High-achieving teenagers hope a golden visa will open doors to new opportunities for them when they begin their careers.
Pupils who score 95 per cent or above in their final exams will be granted a 10-year stay, as will their immediate family members, the UAE government announced on Monday.
Dubai teenagers who earned 45 points – a perfect score – in the International Baccalaureate said the rule would help them return to the UAE and give something back to the community that raised them after they study abroad.
Turkish twin sisters Naz and Nil Karadede, 18, attended Deira International School.
Naz will study philosophy, politics and economics at King’s College London this autumn.
She said she would love to secure a golden visa and live in the UAE.
“I would want to come back here and work in the field of public policy,” Naz said.
“Dubai has a lot of opportunities. I have lived here since I was two years old and Dubai is my second home.
“As UAE residents, we are fortunate to get opportunities and education that most children across the world do not have access to.
“It would be my way of giving back to the community that raised me and helped me become who I am today.”
Nil is also excited at the possibility of a golden visa.
She will study medicine at Trinity College Dublin and aspires to become a cardiac thoracic surgeon, and hopes to work in a UAE hospital in the future.
“Heart disease has become prevalent around the world and this visa would enable me to work in a country which gave me the opportunity to reach my goals,” Nil said.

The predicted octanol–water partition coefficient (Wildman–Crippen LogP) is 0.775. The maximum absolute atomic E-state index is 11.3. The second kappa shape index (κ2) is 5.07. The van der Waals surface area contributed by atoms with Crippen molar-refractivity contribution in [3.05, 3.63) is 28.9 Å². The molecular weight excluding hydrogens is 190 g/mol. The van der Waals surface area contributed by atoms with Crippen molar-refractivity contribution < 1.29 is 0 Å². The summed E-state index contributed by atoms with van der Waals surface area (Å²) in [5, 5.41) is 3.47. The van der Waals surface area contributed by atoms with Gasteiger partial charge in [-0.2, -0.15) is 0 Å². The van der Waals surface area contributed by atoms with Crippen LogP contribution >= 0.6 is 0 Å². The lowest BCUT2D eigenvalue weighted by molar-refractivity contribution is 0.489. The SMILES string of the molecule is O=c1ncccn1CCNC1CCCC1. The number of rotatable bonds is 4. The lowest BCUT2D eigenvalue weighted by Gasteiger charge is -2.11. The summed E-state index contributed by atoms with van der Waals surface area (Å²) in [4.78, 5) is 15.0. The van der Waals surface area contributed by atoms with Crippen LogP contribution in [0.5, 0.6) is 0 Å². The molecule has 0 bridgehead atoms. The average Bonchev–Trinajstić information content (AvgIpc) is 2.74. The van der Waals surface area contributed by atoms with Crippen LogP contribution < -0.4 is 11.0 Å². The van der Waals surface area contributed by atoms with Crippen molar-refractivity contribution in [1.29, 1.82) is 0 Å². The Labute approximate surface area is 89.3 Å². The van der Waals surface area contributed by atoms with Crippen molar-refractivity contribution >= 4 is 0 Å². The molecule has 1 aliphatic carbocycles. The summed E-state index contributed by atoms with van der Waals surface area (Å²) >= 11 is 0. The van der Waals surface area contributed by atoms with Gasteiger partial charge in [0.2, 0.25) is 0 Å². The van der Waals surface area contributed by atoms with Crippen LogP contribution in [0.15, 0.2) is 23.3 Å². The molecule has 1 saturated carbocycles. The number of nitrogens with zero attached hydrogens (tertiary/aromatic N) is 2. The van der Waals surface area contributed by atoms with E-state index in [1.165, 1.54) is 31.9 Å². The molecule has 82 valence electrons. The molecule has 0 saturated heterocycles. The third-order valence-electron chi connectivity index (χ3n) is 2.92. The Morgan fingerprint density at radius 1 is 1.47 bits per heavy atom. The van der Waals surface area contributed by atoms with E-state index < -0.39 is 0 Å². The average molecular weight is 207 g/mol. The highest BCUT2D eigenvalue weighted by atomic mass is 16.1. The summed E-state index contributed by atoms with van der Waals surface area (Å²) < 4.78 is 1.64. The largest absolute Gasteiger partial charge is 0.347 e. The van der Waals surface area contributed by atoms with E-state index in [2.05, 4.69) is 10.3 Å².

“We grew up here and have been at this school for 15 years; so, I would definitely love to give back to this community that has given me so much.”
She said the golden visa would help their long-term plans and cut down residency costs for the family.
On Tuesday, 37 IB graduates in the UAE were awarded 45 points.
Globally, 1,155 children out of 170,000 earned the maximum score.
Tala Daher, 17, attended Uptown International School and has lived in the UAE for more than a decade.
She plans to begin an integrated master’s degree in architectural engineering at the University of Sheffield, England, in September, and hopes to work in the Emirates after completing her studies.
“The chance of getting a golden visa and living in the UAE is a great opportunity,” said Tala, who is Jordanian.
“As high-achieving pupils, we can achieve our dream careers here.”
She said winning 10-year visas for her parents and 14-year-old sibling offers stability to the family.
Chetan Nair, 19, who went to Gems Wellington International School, will go to Stanford University to study computer science but hopes to build his future in the UAE.
“I think the golden visa is a great initiative to provide hardworking pupils with an added incentive,” Chetan said.
“I grew up in Dubai and have seen how much potential the place has.
“My parents and younger sister are here, and I would love to be a part of this city’s future.”
Durga Chandrashekhar, 18, who is Indian, will attend the American University of Sharjah to study space sciences.
“The scientific community is booming here. With the Mars mission, there are a lot of opportunities and openings for scientists,” she said.
“I know that wherever I go, I will have this home base to come to, and this security is really rewarding.”
She attended Uptown International School.
Sidharth Hariharan, 17, who is also Indian, attended Gems Modern Academy. He hopes to return to the Emirates after completing a degree in maths at Imperial College London.
“The UAE has a clear focus on scientific thought. Its knowledge economy appeals to me,” he said.